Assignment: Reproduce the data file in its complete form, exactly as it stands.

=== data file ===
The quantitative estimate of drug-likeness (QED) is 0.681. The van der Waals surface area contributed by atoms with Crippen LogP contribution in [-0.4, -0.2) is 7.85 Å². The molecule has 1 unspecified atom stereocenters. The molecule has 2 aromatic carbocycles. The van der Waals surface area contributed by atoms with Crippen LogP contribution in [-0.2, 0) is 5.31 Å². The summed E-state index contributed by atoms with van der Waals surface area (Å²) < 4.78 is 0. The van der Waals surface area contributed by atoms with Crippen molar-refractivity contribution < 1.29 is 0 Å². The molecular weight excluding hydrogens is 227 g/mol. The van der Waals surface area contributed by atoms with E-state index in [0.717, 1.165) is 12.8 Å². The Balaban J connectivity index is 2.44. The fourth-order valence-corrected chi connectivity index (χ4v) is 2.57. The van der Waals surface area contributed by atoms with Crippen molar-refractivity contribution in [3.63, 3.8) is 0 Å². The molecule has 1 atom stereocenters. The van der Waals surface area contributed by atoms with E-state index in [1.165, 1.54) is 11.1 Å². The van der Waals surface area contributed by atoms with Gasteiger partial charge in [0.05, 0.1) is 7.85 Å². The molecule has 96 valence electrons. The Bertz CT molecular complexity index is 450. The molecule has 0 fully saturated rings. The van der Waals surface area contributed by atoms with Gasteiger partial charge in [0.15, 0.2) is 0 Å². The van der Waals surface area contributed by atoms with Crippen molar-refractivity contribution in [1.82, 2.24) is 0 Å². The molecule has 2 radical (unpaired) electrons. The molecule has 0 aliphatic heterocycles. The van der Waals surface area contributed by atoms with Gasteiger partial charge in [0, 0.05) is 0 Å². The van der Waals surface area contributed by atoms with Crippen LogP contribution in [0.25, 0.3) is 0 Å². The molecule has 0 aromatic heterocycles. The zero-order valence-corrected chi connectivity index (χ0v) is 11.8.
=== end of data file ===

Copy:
The quantitative estimate of drug-likeness (QED) is 0.681. The van der Waals surface area contributed by atoms with Crippen LogP contribution in [-0.4, -0.2) is 7.85 Å². The molecule has 1 unspecified atom stereocenters. The molecule has 2 aromatic carbocycles. The van der Waals surface area contributed by atoms with Crippen LogP contribution in [-0.2, 0) is 5.31 Å². The summed E-state index contributed by atoms with van der Waals surface area (Å²) < 4.78 is 0. The van der Waals surface area contributed by atoms with Crippen molar-refractivity contribution < 1.29 is 0 Å². The molecular weight excluding hydrogens is 227 g/mol. The van der Waals surface area contributed by atoms with E-state index in [0.717, 1.165) is 12.8 Å². The Balaban J connectivity index is 2.44. The fourth-order valence-corrected chi connectivity index (χ4v) is 2.57. The van der Waals surface area contributed by atoms with Crippen molar-refractivity contribution in [3.63, 3.8) is 0 Å². The molecule has 1 atom stereocenters. The van der Waals surface area contributed by atoms with E-state index in [1.165, 1.54) is 11.1 Å². The van der Waals surface area contributed by atoms with Gasteiger partial charge in [0.05, 0.1) is 7.85 Å². The molecule has 96 valence electrons. The Bertz CT molecular complexity index is 450. The molecule has 0 fully saturated rings. The van der Waals surface area contributed by atoms with Gasteiger partial charge in [0.15, 0.2) is 0 Å². The van der Waals surface area contributed by atoms with Crippen molar-refractivity contribution in [1.82, 2.24) is 0 Å². The molecule has 2 radical (unpaired) electrons. The molecule has 0 aliphatic heterocycles. The van der Waals surface area contributed by atoms with Gasteiger partial charge in [0, 0.05) is 0 Å². The van der Waals surface area contributed by atoms with Crippen LogP contribution in [0.25, 0.3) is 0 Å². The molecule has 0 aromatic heterocycles. The zero-order valence-corrected chi connectivity index (χ0v) is 11.8.